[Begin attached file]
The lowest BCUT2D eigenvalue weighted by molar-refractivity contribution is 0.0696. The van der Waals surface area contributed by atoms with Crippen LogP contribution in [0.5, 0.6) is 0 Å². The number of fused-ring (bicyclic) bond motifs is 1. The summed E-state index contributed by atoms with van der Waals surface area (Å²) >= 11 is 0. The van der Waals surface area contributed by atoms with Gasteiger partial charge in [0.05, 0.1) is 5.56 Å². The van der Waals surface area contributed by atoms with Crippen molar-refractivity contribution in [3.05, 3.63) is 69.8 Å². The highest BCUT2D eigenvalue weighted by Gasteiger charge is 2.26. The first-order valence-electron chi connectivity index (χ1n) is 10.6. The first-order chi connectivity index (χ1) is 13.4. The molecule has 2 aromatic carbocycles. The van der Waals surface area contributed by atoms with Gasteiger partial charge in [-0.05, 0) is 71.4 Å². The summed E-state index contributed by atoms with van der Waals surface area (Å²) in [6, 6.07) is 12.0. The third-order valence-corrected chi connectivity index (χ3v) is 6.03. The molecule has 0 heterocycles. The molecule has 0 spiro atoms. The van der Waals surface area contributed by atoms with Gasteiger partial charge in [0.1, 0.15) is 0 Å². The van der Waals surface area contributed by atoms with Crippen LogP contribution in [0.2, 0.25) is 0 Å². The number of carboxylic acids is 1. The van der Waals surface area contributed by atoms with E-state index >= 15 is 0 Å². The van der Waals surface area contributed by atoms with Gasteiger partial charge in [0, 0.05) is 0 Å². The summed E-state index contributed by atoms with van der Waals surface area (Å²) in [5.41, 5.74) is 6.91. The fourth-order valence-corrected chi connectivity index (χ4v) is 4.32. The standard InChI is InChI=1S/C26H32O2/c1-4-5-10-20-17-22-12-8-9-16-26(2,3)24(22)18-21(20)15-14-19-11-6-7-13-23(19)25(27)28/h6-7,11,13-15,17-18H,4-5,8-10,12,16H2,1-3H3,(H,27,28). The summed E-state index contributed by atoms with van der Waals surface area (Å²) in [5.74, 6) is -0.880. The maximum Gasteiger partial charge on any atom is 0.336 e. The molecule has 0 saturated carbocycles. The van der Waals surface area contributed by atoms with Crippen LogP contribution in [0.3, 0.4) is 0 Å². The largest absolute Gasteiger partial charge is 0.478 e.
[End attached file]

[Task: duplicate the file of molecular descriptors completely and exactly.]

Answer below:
The lowest BCUT2D eigenvalue weighted by molar-refractivity contribution is 0.0696. The van der Waals surface area contributed by atoms with Crippen LogP contribution in [0.5, 0.6) is 0 Å². The number of fused-ring (bicyclic) bond motifs is 1. The summed E-state index contributed by atoms with van der Waals surface area (Å²) >= 11 is 0. The van der Waals surface area contributed by atoms with Gasteiger partial charge in [0.05, 0.1) is 5.56 Å². The van der Waals surface area contributed by atoms with Crippen molar-refractivity contribution in [3.05, 3.63) is 69.8 Å². The highest BCUT2D eigenvalue weighted by Gasteiger charge is 2.26. The first-order valence-electron chi connectivity index (χ1n) is 10.6. The first-order chi connectivity index (χ1) is 13.4. The molecule has 2 aromatic carbocycles. The van der Waals surface area contributed by atoms with Gasteiger partial charge in [-0.05, 0) is 71.4 Å². The summed E-state index contributed by atoms with van der Waals surface area (Å²) in [6, 6.07) is 12.0. The third-order valence-corrected chi connectivity index (χ3v) is 6.03. The molecule has 0 heterocycles. The molecule has 0 spiro atoms. The van der Waals surface area contributed by atoms with Gasteiger partial charge in [0.1, 0.15) is 0 Å². The van der Waals surface area contributed by atoms with Crippen LogP contribution in [0.2, 0.25) is 0 Å². The number of carboxylic acids is 1. The van der Waals surface area contributed by atoms with E-state index >= 15 is 0 Å². The van der Waals surface area contributed by atoms with Gasteiger partial charge in [0, 0.05) is 0 Å². The summed E-state index contributed by atoms with van der Waals surface area (Å²) in [5.41, 5.74) is 6.91. The fourth-order valence-corrected chi connectivity index (χ4v) is 4.32. The standard InChI is InChI=1S/C26H32O2/c1-4-5-10-20-17-22-12-8-9-16-26(2,3)24(22)18-21(20)15-14-19-11-6-7-13-23(19)25(27)28/h6-7,11,13-15,17-18H,4-5,8-10,12,16H2,1-3H3,(H,27,28). The summed E-state index contributed by atoms with van der Waals surface area (Å²) in [5.74, 6) is -0.880. The maximum Gasteiger partial charge on any atom is 0.336 e. The molecule has 0 saturated carbocycles. The van der Waals surface area contributed by atoms with Crippen LogP contribution in [0.3, 0.4) is 0 Å². The largest absolute Gasteiger partial charge is 0.478 e.